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State bills would deep-freeze children’s credit

Sienna Kossman

Working on a story about familiar fraud helped me develop a good understanding of just how damaging identity theft can be, especially if it begins when a victim is young. Child identity theft in particular isn’t the easiest thing to resolve, so when I caught wind of what state governments are doing to help stop this type of fraud before it begins, I was immediately interested.

For adults, freezing your credit can be an effective way to prevent the addition of fraudulent lines of credit on your record if you suspect your identity has been compromised. However, because most children don’t have credit, unless they are victims of fraud or authorized users on lines of credit, parents would not be able to successfully place security freezes on their child’s credit, let alone regularly check his or her credit reports as they would their own. After all, how do you protect something that doesn’t technically exist?

State bills would deep-freeze children's credit

To bridge that child-security gap, states such as South Carolina are making it easier for parents to protect their children’s credit, even if there isn’t a fraud threat or established credit history for them.

South Carolina’s House of Representatives approved a bill March 19 allowing parents to call each of the three major credit bureaus (Experian, TransUnion and Equifax), create protected credit records for their child and then freeze their credit. That would eliminate the risk of a fraudulent credit record being established before the child has a chance to build a credit record themselves.

Creating a protected record for a child with each of the bureaus is free and only requires the use of a child’s name and Social Security number. Once a record is created with each bureau, a security freeze can be placed on each one for $10 per credit bureau. So for a one-time cost of $30, a parent can freeze their child’s protected credit record across all three bureaus until the child turns 18.

South Carolina isn’t the only state to make this type of parent-child fraud prevention available. Maryland became the first state to give parents a preventive way to protect their children’s credit when the governor signed the Maryland Child Identity Lock Bill in 2012. Prior to this legislation, credit freezes were available only to those with credit histories.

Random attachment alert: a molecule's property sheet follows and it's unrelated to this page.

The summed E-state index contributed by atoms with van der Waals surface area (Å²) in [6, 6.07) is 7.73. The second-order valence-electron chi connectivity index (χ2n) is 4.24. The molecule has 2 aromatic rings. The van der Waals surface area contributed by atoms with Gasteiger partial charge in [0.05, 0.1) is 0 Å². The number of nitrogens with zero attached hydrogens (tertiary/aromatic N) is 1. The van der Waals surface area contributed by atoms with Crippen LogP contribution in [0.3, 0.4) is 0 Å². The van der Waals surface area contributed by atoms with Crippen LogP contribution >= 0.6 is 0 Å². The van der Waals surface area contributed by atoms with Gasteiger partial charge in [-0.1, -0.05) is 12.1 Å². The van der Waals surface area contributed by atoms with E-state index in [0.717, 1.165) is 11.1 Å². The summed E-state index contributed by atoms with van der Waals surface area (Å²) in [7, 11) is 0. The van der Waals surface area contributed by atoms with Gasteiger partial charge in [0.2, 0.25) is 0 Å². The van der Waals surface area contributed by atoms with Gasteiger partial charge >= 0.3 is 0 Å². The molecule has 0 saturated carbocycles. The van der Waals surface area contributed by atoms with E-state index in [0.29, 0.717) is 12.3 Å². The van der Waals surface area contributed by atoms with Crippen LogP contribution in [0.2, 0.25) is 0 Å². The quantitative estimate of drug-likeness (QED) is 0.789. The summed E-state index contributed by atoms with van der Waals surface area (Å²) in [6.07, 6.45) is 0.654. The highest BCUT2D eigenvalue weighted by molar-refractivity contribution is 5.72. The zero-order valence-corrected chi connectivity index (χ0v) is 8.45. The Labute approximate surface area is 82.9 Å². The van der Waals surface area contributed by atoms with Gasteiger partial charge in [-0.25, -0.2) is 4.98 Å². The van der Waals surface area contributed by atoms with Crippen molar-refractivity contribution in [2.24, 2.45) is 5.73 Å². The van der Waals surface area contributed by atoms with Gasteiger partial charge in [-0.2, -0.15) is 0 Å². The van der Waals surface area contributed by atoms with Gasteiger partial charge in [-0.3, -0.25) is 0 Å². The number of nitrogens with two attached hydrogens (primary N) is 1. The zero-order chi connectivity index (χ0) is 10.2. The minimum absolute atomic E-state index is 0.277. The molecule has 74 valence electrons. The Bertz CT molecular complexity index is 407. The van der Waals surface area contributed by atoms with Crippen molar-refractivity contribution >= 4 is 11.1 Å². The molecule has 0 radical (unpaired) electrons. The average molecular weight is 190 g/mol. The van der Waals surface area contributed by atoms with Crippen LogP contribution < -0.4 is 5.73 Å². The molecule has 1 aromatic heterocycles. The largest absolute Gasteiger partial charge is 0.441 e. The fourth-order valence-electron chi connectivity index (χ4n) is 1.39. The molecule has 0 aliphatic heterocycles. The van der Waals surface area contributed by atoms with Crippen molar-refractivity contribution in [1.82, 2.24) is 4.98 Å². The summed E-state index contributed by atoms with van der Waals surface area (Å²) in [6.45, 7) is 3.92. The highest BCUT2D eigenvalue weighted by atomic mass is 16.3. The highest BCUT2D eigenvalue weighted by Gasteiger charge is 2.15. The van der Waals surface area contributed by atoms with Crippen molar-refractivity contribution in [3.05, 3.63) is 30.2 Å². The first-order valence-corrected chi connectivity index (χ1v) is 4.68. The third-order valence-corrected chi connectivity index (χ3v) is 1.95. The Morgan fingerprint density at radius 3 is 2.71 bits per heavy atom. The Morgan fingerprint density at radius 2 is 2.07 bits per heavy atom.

Since then, Florida, New York, Texas, Delaware, Michigan, Illinois, Iowa, Hawaii, Wisconsin and Oregon have followed suit and have either passed, or are in the process of passing, similar fraud prevention laws.

Utah has taken a slightly different approach. Instead of allowing parents to freeze their child’s credit, they can register their child’s information in TransUnion’s “high risk” database. TransUnion can then search these files and will notify parents if anything out of the ordinary is found, according to a statement made by Scott Morrill, child identity protection program manager at the Utah attorney general’s office. The child’s information will be automatically removed from the system when he or she turns 17 and any requests for credit made using their Social Security number before that time will be flagged as fraudulent.

As the overall number of identity thefts cases increase, it will be interesting to see what other states take action to prevent child identity theft before it occurs and if those measures are effective in the long run. After all, children are 35 times more likely than adults in the same population to become a victim of identity fraud, according to AllClear ID, so all this legislation has merit.

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